5. I agree with Geva – Fabric is not mutually exclusive from instance. We ( create a fabric by abstracting-away I/O, network and CPU. In that way we can scale instances… but without the programmer needing to know. And, the fabric is also agnostic to whether the instance is physical or virtutal. Fabric is therefore an ideal IaaS vehicle.

  6. The fabric model sounds very much like a grid. Or maybe a virtualized grid. Also not sure where fabric leave of an PaaS starts.

    Malcolm McRobertsJuly 8, 2009 @ 11:23 amReply
  7. Nice clarification. Some of the commenters have suggested that instance style equates to IaaS, while fabric style equates to PaaS. From your writeup, I think I would generally agree. However, Amazon’s recent feature-adds, the RDBMS and .NET SDK, are more characteristic of PaaS. Perhaps it is possible to be instance style but maintain characteristics of both.

    Is Amazon moving in the direction of PaaS or are these features simply a preemptive response to the upcoming release of Microsoft’s Windows Azure Platform (a PaaS and fabric style service)? It will be interesting to see what happens in the industry over the next few years.

    (I am contracting for M80, working with Microsoft to promote Windows Azure)

  8. James – I believe you inherited the word from Paremus? i.e. the Paremus SERVICE FABRIC. We also demonstrated how our Fabric dynamically assembles required runtime middleware in response to the requirements of the business components – this prompting your “Stackless Stack” article???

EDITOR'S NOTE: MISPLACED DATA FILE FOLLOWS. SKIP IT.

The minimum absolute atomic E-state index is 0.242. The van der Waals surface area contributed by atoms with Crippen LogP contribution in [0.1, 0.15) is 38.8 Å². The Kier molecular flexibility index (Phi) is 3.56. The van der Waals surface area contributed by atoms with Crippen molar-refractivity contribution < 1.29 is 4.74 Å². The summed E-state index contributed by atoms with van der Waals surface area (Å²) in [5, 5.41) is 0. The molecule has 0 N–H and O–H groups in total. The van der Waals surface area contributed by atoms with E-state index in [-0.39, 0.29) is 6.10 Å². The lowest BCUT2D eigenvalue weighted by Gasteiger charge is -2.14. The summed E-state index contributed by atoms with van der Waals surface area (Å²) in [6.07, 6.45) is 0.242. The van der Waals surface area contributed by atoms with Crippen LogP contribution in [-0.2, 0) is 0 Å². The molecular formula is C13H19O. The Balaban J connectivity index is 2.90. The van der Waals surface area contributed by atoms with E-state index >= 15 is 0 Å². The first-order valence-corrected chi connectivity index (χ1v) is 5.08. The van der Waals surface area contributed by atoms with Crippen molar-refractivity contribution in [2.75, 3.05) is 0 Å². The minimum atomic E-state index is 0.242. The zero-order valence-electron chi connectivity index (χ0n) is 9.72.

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Continuing the Discussion

  1. […] Stephen O’grady writes about two types of clouds computing: instance (Amazon EC2) or fabric (Google app engine). Interesting reading. […]

  2. […] at least vaguely cloud-like. And they are, along with Google, one of the notable providers of what I term a fabric cloud […]

  3. […] initial cloud offerings are instance rather than fabric-based and as such don’t involve a change in the programming model or style. An app isn’t going to […]

  4. […] was my business partner Stephen O’Grady who made the simple Instance vs Fabric distinction, and I find it pretty useful in contextualising the cloud. Of course any instance cloud […]

  5. […] crammed in as well. For all the success of the Infrastructure-as-a-Service (what I’ve called instance clouds) play that is Amazon, more of the emerging platforms are Platform-as-a-Service (what I’ve […]

  6. […] crammed in as well. For all the success of the Infrastructure-as-a-Service (what I’ve called instance clouds) play that is Amazon, more of the emerging platforms are Platform-as-a-Service (what I’ve called […]

  7. […] O’Grady wrote up a nice post back in November called Cloud Types: Fabric vs Instance, where he described the Platform and Infrastructure layers as Fabric and Instance respectively. […]

  8. […] primary styles of cloud implementations, IaaS and PaaS – what I’ve previously termed instance and fabric – we’ve seen dramatically different economic opportunities. With IaaS, the […]